With the 2017 floods still fresh in our memories, we might have some appreciation for the devastation and loss of our forebears as they dealt with the deluge of 1887. The new Logan Bridge (which has since been rebuilt and renamed, Macleans Bridge) was only built the decade earlier and had given travelers clear passage from the top of each bank of the river rather having to inch their way down the steep sides to the low-level crossing previously.
Peaking almost 2 meters higher than the 2017 floods, Logan West’s highest flood on record came “suddenly and unexpectedly” at around 5 am on the 22nd of January 1887, according to one local correspondent.
The Telegraph, Tuesday Evening, February 1, 1887, Page 5
“About 5 am on the 22nd the water was spreading on the grass at the corner of the Mundoolun road, Jimboomba. I was awakened by the waves beating on the floor of the house; the water was rising then about 5 feet per hour.”
“Down at McLean Bridge the water rose to Mrs. Lawson’s veranda; the bridge was totally covered, the top of the suspension towers were invisible from Saturday midday till 9 on Sunday morning. Down towards the village Mr. R Stevenson was obliged to fly in the night on to the higher ground, but then everyone up and down are upset — cattle swept away, all manner of crops destroyed, houses washed away, and those places where the water backed up to and covered were rendered unfit for living in, stinking with mud, and all inside made useless. Those whose places were above the water and safe gave every assistance, and shelter to those washed out. I hope again never to see such a flood. Things won’t resume their usual course for months.”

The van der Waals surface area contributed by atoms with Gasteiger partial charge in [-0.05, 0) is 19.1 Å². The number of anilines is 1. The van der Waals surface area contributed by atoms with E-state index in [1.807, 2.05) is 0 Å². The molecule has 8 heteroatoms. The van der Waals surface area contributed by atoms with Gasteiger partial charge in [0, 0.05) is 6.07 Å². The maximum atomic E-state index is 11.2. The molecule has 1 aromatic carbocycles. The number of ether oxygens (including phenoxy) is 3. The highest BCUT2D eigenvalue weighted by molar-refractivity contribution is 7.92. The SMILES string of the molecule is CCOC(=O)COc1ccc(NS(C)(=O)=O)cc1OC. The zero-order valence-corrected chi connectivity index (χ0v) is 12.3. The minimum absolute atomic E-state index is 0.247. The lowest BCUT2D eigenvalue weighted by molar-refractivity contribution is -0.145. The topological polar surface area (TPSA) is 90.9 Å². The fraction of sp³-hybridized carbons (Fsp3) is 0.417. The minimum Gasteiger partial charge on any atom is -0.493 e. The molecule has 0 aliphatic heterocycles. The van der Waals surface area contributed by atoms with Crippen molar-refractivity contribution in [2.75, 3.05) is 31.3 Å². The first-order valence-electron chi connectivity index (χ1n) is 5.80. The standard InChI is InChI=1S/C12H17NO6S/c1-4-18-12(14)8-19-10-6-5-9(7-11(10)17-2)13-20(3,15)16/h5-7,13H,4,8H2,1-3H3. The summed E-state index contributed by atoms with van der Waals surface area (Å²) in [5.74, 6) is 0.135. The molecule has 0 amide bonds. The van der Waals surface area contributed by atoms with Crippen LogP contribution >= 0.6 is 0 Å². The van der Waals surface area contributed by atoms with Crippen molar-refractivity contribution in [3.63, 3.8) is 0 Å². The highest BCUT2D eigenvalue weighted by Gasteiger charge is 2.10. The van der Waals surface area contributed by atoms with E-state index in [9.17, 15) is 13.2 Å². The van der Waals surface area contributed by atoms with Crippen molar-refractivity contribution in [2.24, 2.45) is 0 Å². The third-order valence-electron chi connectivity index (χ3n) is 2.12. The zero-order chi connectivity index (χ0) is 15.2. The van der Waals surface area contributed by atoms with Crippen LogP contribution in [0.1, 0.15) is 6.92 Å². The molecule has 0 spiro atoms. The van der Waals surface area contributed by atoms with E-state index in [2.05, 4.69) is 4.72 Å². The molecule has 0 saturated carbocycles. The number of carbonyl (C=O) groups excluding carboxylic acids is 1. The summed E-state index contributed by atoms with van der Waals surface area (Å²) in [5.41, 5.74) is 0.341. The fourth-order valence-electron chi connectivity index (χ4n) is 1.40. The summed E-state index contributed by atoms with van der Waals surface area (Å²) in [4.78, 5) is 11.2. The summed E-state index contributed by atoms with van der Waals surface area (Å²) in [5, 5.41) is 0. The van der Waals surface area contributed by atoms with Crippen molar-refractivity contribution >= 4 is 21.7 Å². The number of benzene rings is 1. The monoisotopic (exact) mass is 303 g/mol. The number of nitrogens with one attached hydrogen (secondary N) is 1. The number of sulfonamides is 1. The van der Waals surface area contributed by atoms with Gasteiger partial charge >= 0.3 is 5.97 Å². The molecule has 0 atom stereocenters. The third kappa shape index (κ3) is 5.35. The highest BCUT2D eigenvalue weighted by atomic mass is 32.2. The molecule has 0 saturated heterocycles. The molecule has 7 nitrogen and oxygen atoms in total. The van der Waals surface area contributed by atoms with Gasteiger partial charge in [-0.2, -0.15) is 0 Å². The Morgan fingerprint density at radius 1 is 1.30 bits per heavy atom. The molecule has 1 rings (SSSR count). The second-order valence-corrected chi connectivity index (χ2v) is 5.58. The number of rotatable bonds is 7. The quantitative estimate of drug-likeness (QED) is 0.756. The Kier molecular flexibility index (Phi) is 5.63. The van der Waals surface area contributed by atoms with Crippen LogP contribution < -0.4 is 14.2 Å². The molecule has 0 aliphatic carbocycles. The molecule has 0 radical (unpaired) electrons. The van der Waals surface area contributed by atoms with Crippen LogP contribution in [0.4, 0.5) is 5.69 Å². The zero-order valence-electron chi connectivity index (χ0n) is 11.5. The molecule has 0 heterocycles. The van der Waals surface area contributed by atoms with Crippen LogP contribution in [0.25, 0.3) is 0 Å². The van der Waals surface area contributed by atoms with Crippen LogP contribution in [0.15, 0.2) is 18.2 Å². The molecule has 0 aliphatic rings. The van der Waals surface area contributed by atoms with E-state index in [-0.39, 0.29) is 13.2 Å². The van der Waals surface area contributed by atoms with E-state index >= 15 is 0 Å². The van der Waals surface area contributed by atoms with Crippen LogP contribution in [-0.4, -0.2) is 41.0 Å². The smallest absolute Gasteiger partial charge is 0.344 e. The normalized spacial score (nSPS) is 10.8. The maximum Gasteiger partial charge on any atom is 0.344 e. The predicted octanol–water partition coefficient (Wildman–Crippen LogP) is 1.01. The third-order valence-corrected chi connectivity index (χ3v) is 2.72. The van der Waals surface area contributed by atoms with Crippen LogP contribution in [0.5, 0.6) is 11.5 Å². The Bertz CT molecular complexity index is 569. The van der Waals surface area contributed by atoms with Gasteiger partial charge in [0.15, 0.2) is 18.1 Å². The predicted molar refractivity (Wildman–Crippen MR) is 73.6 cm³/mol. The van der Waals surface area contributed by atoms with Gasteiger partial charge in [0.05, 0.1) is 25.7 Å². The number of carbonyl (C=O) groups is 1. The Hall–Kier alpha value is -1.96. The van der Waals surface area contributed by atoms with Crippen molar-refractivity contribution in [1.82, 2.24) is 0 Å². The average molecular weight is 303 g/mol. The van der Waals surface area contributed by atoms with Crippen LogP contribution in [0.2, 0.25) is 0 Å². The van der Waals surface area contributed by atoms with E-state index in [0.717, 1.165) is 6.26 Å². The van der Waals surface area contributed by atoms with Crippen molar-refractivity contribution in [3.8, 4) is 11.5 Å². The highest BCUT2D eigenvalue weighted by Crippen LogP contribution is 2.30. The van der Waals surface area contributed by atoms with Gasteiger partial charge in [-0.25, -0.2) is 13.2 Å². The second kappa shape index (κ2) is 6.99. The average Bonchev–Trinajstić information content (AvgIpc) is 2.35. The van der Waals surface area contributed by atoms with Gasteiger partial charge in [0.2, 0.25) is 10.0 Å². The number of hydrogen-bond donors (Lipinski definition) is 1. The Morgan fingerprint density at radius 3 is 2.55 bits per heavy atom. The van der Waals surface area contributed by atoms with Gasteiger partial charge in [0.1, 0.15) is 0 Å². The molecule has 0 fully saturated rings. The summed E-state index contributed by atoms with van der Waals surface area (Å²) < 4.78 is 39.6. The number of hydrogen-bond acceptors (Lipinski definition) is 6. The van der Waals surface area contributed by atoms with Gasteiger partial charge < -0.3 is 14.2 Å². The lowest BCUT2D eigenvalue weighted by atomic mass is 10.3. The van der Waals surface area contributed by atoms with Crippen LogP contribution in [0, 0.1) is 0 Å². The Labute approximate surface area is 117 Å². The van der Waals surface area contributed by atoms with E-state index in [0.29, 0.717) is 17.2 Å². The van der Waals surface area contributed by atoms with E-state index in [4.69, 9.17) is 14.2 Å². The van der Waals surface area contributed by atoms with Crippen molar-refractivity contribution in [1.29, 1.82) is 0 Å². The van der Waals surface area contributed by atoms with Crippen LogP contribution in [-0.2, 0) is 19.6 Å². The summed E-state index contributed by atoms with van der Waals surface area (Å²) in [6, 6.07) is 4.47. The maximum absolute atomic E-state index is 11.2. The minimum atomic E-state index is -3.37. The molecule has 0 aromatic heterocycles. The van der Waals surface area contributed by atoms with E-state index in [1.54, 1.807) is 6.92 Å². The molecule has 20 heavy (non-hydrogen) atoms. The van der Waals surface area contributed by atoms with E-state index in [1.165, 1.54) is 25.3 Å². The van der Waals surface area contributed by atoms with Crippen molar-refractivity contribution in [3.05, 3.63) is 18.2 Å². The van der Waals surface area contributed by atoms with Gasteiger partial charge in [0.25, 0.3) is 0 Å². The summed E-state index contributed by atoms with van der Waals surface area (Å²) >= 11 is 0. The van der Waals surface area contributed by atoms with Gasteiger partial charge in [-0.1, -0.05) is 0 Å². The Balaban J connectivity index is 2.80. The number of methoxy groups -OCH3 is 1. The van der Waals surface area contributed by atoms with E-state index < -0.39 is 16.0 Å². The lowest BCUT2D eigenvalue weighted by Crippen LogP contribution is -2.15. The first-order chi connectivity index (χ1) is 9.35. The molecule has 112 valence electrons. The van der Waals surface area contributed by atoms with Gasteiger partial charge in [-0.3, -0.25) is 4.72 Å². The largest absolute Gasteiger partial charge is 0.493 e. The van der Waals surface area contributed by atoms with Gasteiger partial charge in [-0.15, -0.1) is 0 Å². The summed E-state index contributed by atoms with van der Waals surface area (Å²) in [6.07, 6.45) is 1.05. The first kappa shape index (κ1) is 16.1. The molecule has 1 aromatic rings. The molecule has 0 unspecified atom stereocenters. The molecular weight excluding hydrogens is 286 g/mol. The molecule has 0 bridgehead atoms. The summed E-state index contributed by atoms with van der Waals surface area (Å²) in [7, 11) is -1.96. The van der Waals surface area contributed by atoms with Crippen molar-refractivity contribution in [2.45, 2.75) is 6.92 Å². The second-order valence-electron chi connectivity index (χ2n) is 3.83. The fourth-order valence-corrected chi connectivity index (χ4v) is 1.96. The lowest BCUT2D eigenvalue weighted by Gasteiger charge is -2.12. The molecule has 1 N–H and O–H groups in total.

After leaving town, Cooper’s Plains had been badly flooded. A large culvert had been washed away before. On getting to Logan Bridge miles of the flooded country have to be passed over, and the roads are in a bad state, but the Yeerongpilly Board are promptly effecting repairs, and in a few days the dangerous places will be made safe.
The Logan Bridge, which is built on piles, is about 90ft above the water at present, but it was completely covered with the flood. The railing in parts is washed away, and the approaches are in a dangerous state, and great masses of debris hang on the bridge. At this spot, the river banks are very high, and the water must have risen at least 120 ft.
McLean’s house on the opposite side, which is on a high hill, escaped, but the watermark is 3in. from the flooring. On the hills in the vicinity, the flooded settlers are camped. A poor widow named Edmonds, whose husband recently died in the Brisbane Hospital from the result of an accident, was dependent for her living upon the produce of her bees and orange trees, which were all swept away, leaving her with five children in want of immediate relief. From McLean’s onward, except an occasional ridge, the whole country has been covered for fully ten miles, and the roads are inches deep in slimy mud.
Near Mayne railway camp, Whittaker, a storekeeper, lost everything. The floodwaters came up so suddenly that he and his household had scarcely time to save themselves. Whittaker was carried through the water by young Strachan, who had to swim for it. Whittaker’s house and store were subsequently covered.
The railway camp was scarcely touched. Mr. Hassell, the engineer in charge, took the levels of the flood and found that it was 16ft 9in above the mark of that of 1864.
The whole countryside looks black and dreary, and riding along the road one sees the flood marks and debris on the trees 50ft overhead.
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